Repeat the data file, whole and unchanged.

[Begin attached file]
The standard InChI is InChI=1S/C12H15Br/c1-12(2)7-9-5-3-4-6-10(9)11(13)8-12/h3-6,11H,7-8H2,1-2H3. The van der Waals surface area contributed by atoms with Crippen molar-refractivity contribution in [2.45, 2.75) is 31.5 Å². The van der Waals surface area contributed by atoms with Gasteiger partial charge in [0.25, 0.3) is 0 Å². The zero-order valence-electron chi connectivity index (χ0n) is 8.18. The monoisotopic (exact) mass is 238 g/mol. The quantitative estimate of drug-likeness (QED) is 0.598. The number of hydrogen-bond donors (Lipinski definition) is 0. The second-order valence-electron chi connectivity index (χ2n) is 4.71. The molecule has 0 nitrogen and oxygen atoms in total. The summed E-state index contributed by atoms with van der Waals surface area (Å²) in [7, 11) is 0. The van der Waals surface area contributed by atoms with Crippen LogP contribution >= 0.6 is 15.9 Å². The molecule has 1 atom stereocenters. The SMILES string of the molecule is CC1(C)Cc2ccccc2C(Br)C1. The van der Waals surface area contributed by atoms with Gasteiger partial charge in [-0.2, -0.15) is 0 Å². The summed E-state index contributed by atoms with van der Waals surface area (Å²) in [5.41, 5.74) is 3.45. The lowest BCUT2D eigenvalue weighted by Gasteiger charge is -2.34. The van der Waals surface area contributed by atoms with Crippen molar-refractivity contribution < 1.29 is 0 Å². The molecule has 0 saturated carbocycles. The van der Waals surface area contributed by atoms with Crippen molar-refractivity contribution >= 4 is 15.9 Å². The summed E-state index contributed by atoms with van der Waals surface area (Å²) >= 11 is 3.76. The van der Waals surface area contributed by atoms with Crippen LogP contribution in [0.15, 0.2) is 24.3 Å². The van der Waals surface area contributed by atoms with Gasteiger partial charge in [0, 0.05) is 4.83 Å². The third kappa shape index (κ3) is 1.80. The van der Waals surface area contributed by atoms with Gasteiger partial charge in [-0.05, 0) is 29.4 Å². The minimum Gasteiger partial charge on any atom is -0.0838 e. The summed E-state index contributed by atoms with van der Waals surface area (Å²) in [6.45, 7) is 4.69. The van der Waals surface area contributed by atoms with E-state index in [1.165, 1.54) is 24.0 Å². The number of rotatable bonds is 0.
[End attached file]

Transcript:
The standard InChI is InChI=1S/C12H15Br/c1-12(2)7-9-5-3-4-6-10(9)11(13)8-12/h3-6,11H,7-8H2,1-2H3. The van der Waals surface area contributed by atoms with Crippen molar-refractivity contribution in [2.45, 2.75) is 31.5 Å². The van der Waals surface area contributed by atoms with Gasteiger partial charge in [0.25, 0.3) is 0 Å². The zero-order valence-electron chi connectivity index (χ0n) is 8.18. The monoisotopic (exact) mass is 238 g/mol. The quantitative estimate of drug-likeness (QED) is 0.598. The number of hydrogen-bond donors (Lipinski definition) is 0. The second-order valence-electron chi connectivity index (χ2n) is 4.71. The molecule has 0 nitrogen and oxygen atoms in total. The summed E-state index contributed by atoms with van der Waals surface area (Å²) in [7, 11) is 0. The van der Waals surface area contributed by atoms with Crippen LogP contribution >= 0.6 is 15.9 Å². The molecule has 1 atom stereocenters. The SMILES string of the molecule is CC1(C)Cc2ccccc2C(Br)C1. The van der Waals surface area contributed by atoms with Gasteiger partial charge in [-0.2, -0.15) is 0 Å². The summed E-state index contributed by atoms with van der Waals surface area (Å²) in [5.41, 5.74) is 3.45. The lowest BCUT2D eigenvalue weighted by Gasteiger charge is -2.34. The van der Waals surface area contributed by atoms with Crippen molar-refractivity contribution < 1.29 is 0 Å². The molecule has 0 saturated carbocycles. The van der Waals surface area contributed by atoms with Crippen molar-refractivity contribution >= 4 is 15.9 Å². The summed E-state index contributed by atoms with van der Waals surface area (Å²) >= 11 is 3.76. The van der Waals surface area contributed by atoms with Crippen LogP contribution in [0.15, 0.2) is 24.3 Å². The van der Waals surface area contributed by atoms with Gasteiger partial charge in [0, 0.05) is 4.83 Å². The third kappa shape index (κ3) is 1.80. The van der Waals surface area contributed by atoms with Gasteiger partial charge in [-0.05, 0) is 29.4 Å². The minimum Gasteiger partial charge on any atom is -0.0838 e. The summed E-state index contributed by atoms with van der Waals surface area (Å²) in [6.45, 7) is 4.69. The van der Waals surface area contributed by atoms with E-state index in [1.165, 1.54) is 24.0 Å². The number of rotatable bonds is 0.